PBI Introduces “Ask Sam” – Send Your Emails To MLB Coach Sam Perlozzo

PBI Advisor Sam Perlozzo, first base coach for the National League Eastern Division Champion Philadelphia Phillies is regarded as one of the finest teaching coaches in professional baseball and now you can email Sam directly with questions you have about how to improve your game from one of the best in the business!

To send your email, click on the link below. Your questions and answers will be posted here.

We have some terrific questions from you this week to kick off this feature so let’s get started.

Q – Hi Sam. My son and I have been to PBI to see you demonstrate your defensive skills. Can you recommend any at home exercise routines to increase arm strength and leg strength for a 14 yr old? – Julio

A – Julio – That’s a great question and I wish I knew more about those things when I was younger. You do want your son to get stronger but not too bulky. He needs to stay flexible with his strength. Nothing beats throwing, and throwing long to keep the muscles stretched. The most common injury you hear these days are rotator cuff related. Any set of light dumbells can work on cuff strength. Also, I would recommend hand, wrist, and forearm strength. The dumbells will also take care of that. It is hard for me to actually put in print the precise excerise, but I am sure if you go online for roator cuff excercises etc. you will be able to find some good info. I would always find a way to throw alot first and foremost. Possibly rig up a net in the garage or basement where you can throw balls into and have a sensible routine of throwing, whether it is everyday, to every other day, or even two days on and one day off. Just use common sense on how his arm feels.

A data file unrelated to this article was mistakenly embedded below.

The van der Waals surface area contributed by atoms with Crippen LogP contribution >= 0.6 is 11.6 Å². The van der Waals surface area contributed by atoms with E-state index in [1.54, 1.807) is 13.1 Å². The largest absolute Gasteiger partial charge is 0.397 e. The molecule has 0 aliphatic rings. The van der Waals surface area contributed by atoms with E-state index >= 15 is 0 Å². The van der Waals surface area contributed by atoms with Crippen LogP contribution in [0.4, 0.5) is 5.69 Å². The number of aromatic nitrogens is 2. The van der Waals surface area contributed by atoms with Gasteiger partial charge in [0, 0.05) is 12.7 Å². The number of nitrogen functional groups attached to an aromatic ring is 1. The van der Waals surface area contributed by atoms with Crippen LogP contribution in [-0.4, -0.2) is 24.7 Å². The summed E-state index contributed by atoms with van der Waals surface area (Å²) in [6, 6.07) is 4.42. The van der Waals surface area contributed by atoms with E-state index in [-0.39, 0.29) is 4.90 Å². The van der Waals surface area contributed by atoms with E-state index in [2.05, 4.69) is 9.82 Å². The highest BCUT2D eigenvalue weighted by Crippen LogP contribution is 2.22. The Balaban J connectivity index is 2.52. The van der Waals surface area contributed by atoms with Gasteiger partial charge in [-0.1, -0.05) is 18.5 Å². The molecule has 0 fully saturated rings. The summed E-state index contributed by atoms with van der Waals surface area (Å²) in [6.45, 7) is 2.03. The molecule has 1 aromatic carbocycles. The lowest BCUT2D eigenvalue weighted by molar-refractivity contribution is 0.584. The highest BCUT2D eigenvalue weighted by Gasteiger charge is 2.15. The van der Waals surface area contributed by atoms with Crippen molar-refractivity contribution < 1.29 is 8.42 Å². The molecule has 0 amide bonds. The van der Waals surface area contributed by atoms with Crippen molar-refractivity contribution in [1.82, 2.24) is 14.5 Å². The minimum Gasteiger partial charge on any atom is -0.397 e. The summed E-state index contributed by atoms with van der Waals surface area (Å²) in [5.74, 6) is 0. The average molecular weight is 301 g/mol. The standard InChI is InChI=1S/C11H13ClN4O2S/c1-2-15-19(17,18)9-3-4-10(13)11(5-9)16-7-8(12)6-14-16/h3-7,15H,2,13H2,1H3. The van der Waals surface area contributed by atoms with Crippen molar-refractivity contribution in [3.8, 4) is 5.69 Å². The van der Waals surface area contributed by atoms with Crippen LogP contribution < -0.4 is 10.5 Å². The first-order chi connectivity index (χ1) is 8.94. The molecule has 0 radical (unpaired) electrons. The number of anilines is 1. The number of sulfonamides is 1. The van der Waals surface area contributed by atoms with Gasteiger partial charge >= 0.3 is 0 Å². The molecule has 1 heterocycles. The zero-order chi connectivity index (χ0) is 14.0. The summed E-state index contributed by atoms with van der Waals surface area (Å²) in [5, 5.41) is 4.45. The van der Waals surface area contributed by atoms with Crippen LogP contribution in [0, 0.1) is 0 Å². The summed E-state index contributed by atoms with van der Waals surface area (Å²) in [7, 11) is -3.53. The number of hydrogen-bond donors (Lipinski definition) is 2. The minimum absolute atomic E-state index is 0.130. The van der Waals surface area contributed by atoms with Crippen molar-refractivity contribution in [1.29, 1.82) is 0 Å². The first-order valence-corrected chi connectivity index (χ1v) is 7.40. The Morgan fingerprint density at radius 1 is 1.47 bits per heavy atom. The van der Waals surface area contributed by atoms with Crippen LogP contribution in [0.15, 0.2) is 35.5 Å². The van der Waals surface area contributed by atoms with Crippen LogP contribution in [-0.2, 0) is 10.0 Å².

Leg strength is also important in throwing! Quad lifts, hamstring lifts, and squats are all good. Try holding a dumbell in one hand and bending down to touch the dumbell to the floor while holding the opposite leg off the ground. That’s a good one! Also get a medicine ball,(any larger ball,basketball even) and put it against the wall behind your back, and do squats with the ball rolling against the wall. Killer for your thighs!! You can be creative with limited equipment. Find some surgical tubing and make it so that both feet fit inside a circle and gives resistance to your legs as you try to walk. All these are good.

And remember with both arms and legs…..STRETCH….No pulled muscles!!

Good Luck – Sam Perlozzo

Q – Sam after reading Ted Williams’ book The Science of Hitting, and having a multitude of batting coaches for my kids I feel more confused than ever. Ted advocates hitting slightly up on the ball versus inside and down. What are major league hitting coaches telling their rookie players. Is hitting a baseball different for everybody? – Doc

A – Doc, first of all, hitting a baseball is probably the single hardest thing to do in all of sports. Think of how close you are to the pitcher, how little time you get to decide if it is a strike or a ball, if it’s a fastball or offspeed pitch, and then to hit it where no one will catch it…….and then fail 7 out of 10 times and hit .300 !!!